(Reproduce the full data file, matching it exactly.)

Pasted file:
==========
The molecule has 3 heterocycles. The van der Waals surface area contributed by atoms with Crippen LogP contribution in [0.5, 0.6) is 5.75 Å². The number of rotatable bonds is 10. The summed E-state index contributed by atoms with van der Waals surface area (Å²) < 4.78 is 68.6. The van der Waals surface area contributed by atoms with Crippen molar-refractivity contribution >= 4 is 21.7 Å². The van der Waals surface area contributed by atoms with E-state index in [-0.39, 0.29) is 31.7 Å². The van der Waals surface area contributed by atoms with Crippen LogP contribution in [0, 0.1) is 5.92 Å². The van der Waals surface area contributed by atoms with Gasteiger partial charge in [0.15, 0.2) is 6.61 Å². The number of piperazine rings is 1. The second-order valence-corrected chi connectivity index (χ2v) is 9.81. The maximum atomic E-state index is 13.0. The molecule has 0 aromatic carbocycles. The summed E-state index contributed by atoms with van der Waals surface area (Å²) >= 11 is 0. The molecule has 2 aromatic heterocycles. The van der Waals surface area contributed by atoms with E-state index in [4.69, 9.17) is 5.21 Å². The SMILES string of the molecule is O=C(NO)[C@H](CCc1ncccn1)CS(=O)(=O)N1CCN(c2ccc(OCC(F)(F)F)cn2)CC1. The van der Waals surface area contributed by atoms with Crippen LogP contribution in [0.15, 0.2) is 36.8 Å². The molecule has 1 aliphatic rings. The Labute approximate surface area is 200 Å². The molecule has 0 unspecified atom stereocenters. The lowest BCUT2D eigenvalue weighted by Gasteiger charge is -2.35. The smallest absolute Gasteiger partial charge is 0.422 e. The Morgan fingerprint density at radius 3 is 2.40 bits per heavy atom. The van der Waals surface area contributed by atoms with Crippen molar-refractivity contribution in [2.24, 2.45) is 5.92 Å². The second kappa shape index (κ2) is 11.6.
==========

The molecule has 3 heterocycles. The van der Waals surface area contributed by atoms with Crippen LogP contribution in [0.5, 0.6) is 5.75 Å². The number of rotatable bonds is 10. The summed E-state index contributed by atoms with van der Waals surface area (Å²) < 4.78 is 68.6. The van der Waals surface area contributed by atoms with Crippen molar-refractivity contribution >= 4 is 21.7 Å². The van der Waals surface area contributed by atoms with E-state index in [-0.39, 0.29) is 31.7 Å². The van der Waals surface area contributed by atoms with Crippen LogP contribution in [0, 0.1) is 5.92 Å². The van der Waals surface area contributed by atoms with Gasteiger partial charge in [0.15, 0.2) is 6.61 Å². The number of piperazine rings is 1. The second-order valence-corrected chi connectivity index (χ2v) is 9.81. The maximum atomic E-state index is 13.0. The molecule has 0 aromatic carbocycles. The summed E-state index contributed by atoms with van der Waals surface area (Å²) >= 11 is 0. The molecule has 2 aromatic heterocycles. The van der Waals surface area contributed by atoms with E-state index in [4.69, 9.17) is 5.21 Å². The SMILES string of the molecule is O=C(NO)[C@H](CCc1ncccn1)CS(=O)(=O)N1CCN(c2ccc(OCC(F)(F)F)cn2)CC1. The van der Waals surface area contributed by atoms with Crippen LogP contribution in [0.15, 0.2) is 36.8 Å². The molecule has 1 aliphatic rings. The Labute approximate surface area is 200 Å². The molecule has 0 unspecified atom stereocenters. The lowest BCUT2D eigenvalue weighted by Gasteiger charge is -2.35. The smallest absolute Gasteiger partial charge is 0.422 e. The Morgan fingerprint density at radius 3 is 2.40 bits per heavy atom. The van der Waals surface area contributed by atoms with Crippen molar-refractivity contribution in [2.24, 2.45) is 5.92 Å². The second kappa shape index (κ2) is 11.6.